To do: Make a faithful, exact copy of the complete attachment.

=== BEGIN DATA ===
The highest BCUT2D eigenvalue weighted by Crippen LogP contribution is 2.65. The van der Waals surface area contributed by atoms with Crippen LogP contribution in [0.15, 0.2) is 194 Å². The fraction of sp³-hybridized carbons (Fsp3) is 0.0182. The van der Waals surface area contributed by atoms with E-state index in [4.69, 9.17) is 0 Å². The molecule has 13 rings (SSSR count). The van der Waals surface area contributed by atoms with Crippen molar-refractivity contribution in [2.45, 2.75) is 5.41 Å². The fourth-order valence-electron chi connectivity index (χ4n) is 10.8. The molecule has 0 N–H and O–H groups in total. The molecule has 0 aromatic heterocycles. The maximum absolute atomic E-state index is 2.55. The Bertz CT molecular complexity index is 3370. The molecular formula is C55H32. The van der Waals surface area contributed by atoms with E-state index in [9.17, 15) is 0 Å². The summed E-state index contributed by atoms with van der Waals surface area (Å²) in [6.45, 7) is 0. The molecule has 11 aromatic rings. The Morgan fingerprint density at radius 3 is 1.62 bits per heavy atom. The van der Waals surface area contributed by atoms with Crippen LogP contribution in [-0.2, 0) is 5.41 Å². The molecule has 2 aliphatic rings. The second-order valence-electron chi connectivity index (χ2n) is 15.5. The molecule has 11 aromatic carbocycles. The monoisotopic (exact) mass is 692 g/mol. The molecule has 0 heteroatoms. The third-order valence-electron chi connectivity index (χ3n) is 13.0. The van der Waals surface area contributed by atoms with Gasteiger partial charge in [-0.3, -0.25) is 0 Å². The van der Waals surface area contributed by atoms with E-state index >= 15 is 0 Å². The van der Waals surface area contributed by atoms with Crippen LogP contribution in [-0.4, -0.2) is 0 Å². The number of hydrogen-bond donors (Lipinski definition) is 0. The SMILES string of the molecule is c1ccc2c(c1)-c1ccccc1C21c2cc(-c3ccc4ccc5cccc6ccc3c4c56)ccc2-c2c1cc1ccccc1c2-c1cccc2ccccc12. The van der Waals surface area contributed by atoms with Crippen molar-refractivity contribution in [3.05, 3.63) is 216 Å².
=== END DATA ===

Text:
The highest BCUT2D eigenvalue weighted by Crippen LogP contribution is 2.65. The van der Waals surface area contributed by atoms with Crippen LogP contribution in [0.15, 0.2) is 194 Å². The fraction of sp³-hybridized carbons (Fsp3) is 0.0182. The van der Waals surface area contributed by atoms with E-state index in [4.69, 9.17) is 0 Å². The molecule has 13 rings (SSSR count). The van der Waals surface area contributed by atoms with Crippen molar-refractivity contribution in [2.45, 2.75) is 5.41 Å². The fourth-order valence-electron chi connectivity index (χ4n) is 10.8. The molecule has 0 N–H and O–H groups in total. The molecule has 0 aromatic heterocycles. The maximum absolute atomic E-state index is 2.55. The Bertz CT molecular complexity index is 3370. The molecular formula is C55H32. The van der Waals surface area contributed by atoms with E-state index in [9.17, 15) is 0 Å². The summed E-state index contributed by atoms with van der Waals surface area (Å²) in [6.45, 7) is 0. The molecule has 11 aromatic rings. The Morgan fingerprint density at radius 3 is 1.62 bits per heavy atom. The van der Waals surface area contributed by atoms with Crippen LogP contribution in [-0.2, 0) is 5.41 Å². The molecule has 2 aliphatic rings. The second-order valence-electron chi connectivity index (χ2n) is 15.5. The molecule has 11 aromatic carbocycles. The monoisotopic (exact) mass is 692 g/mol. The molecule has 0 heteroatoms. The third-order valence-electron chi connectivity index (χ3n) is 13.0. The van der Waals surface area contributed by atoms with Gasteiger partial charge in [-0.3, -0.25) is 0 Å². The van der Waals surface area contributed by atoms with E-state index >= 15 is 0 Å². The van der Waals surface area contributed by atoms with Crippen LogP contribution in [-0.4, -0.2) is 0 Å². The number of hydrogen-bond donors (Lipinski definition) is 0. The SMILES string of the molecule is c1ccc2c(c1)-c1ccccc1C21c2cc(-c3ccc4ccc5cccc6ccc3c4c56)ccc2-c2c1cc1ccccc1c2-c1cccc2ccccc12. The van der Waals surface area contributed by atoms with Crippen molar-refractivity contribution in [3.05, 3.63) is 216 Å².